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Event-Driven Implementation Patterns

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The decoupled and asynchronous nature of an event-driven architecture enables the development of flexible, extensible, modern cloud-based serverless applications.

Event-driven implementation patterns can be used by architects to create modern multicloud serverless applications. In this article, we will take a quick look at some of them.

Event stream processing

Event producers publish events, ordered by time of creation, forming an event stream. The stream can be distributed across the enterprise, and consumers may subscribe to the various event streams and make use of all or only the events to which they’re interested. Events can last for a configurable time to allow late consumers to come on board or for consumers to reprocess events from an event stream during recovery. 

Developers can make use of event streams in a couple of ways. They can perform stream processing, which is the continuous processing of an event stream (usually in real-time and focused on a defined time window). They also can perform streaming analytics, which is a type of event stream processing that leverages machine learning to detect patterns, trigger actions, or produce other events.

Broadcast and pipelines

Events can be broadcast to multiple consumers simultaneously. Publish-subscribe platforms, like Kafka, support a large number of consumers for the same event stream. Events also can be distributed across large networks and interconnected clouds to subscribers that are interested in those events. Such capabilities are useful for notifications and data replication. 

In contrast to broadcasting notifications, pipelines offer a different processing model. That model is based on functional processing stages, where messages are processed, enriched, and re-published. Unlike a typical REST synchronous sequence of calls, the processing stages are connected via asynchronous distributed events offering easier reconfigurability. The persistence of the intermediary events and the decoupling of the producers and consumers makes an asynchronous event processing pipeline more fault-tolerant than the equivalent REST-based integration solution.

Event sourcing

Event sourcing considers the event stream to be the source of truth: events are created for every state change of the relevant entities and recorded in the order that they are produced.

The resulting event stream provides a view of the system’s current state and the history of state changes. An event management infrastructure can support replaying the events for auditing, debugging, recovery, and more. Possible use cases are mirroring the data or creating new materialized views.

In an event sourcing architecture, separate components may be tasked with keeping a current view of the system’s entities for use as a cache or to speed up queries. These copies may lag behind the event stream, so the event stream itself is the source of truth, not the copies. It is much different from the typical architecture where one or more databases are the source of truth for the entities, and the events serve only as notifications.

Change data capture (CDC) 

Databases log all committed data changes such as inserts, updates, and deletes. The CDC pattern uses this change log for event sourcing. CDC also includes schema changes so consumers can understand the meaning of the changed data and adapt as the source database is extended or changed.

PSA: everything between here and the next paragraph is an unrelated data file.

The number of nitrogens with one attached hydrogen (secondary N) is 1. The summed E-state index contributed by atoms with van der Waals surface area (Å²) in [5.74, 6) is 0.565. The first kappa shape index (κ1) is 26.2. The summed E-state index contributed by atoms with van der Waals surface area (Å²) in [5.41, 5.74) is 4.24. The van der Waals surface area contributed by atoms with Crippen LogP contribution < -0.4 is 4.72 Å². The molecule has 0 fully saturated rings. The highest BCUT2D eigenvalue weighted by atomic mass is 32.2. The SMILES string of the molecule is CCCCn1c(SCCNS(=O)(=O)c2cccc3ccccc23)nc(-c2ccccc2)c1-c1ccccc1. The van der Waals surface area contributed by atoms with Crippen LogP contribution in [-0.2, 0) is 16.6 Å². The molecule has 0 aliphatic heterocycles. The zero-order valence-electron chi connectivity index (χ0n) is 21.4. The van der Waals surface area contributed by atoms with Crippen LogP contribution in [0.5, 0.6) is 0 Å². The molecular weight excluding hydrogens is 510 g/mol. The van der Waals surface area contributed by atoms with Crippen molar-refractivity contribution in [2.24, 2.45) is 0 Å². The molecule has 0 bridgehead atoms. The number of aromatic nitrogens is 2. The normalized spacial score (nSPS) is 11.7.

CDC is a low-impact and low-latency method of creating an event stream from an existing system, with either relational or document databases. 

Asynchronous request and response 

Events can be leveraged to support a request/response interaction pattern, where events are created and processed asynchronously, ensuring better decoupling between the parties. Typically, a correlation ID is used to relate the events in the request/response interaction. The producer publishes an event with a correlation ID. One or more consumers then process the event asynchronously and create a response event with the Correlation ID that is routed to the producer. The producer implements a non-blocking event loop that eliminates waiting for responses and allows processing to proceed on other actions until the response event arrives.

For more complex interactions, other correlation strategies are possible. They can be based on timestamps, event sequencing, business IDs of the entities referenced by the events, and other criteria. 

Quick on-demand self-service

Persistent events streams allow consumers to subscribe and unsubscribe dynamically, as needed. So, a new consumer can come on board as required without changes to the producer, other consumers, or any other componentry. Eventing infrastructure components support filtering of events for subscribers that allow consumers to dynamically select events of interest. Such a feature also reduces the communication and processing needs in the cloud, as the rules are evaluated before the events are even sent to potential consumers.  

Cross-cluster data exchange

Cross-cluster data exchange is useful to replicate data to other clusters for local access or backup, throughput improvements, or load balancing. Routers based on the Advanced Message Queuing Protocol (AMQP) forward events to AMQP-enabled endpoints. Event brokers are often configured as clusters to scale up to provide local consumers and producers pub-sub capabilities.

Conclusion

The decoupled and asynchronous nature of an event-driven architecture enables the development of flexible, extensible, modern cloud-based serverless applications, with new patterns not typically found in REST API-based microservices applications.

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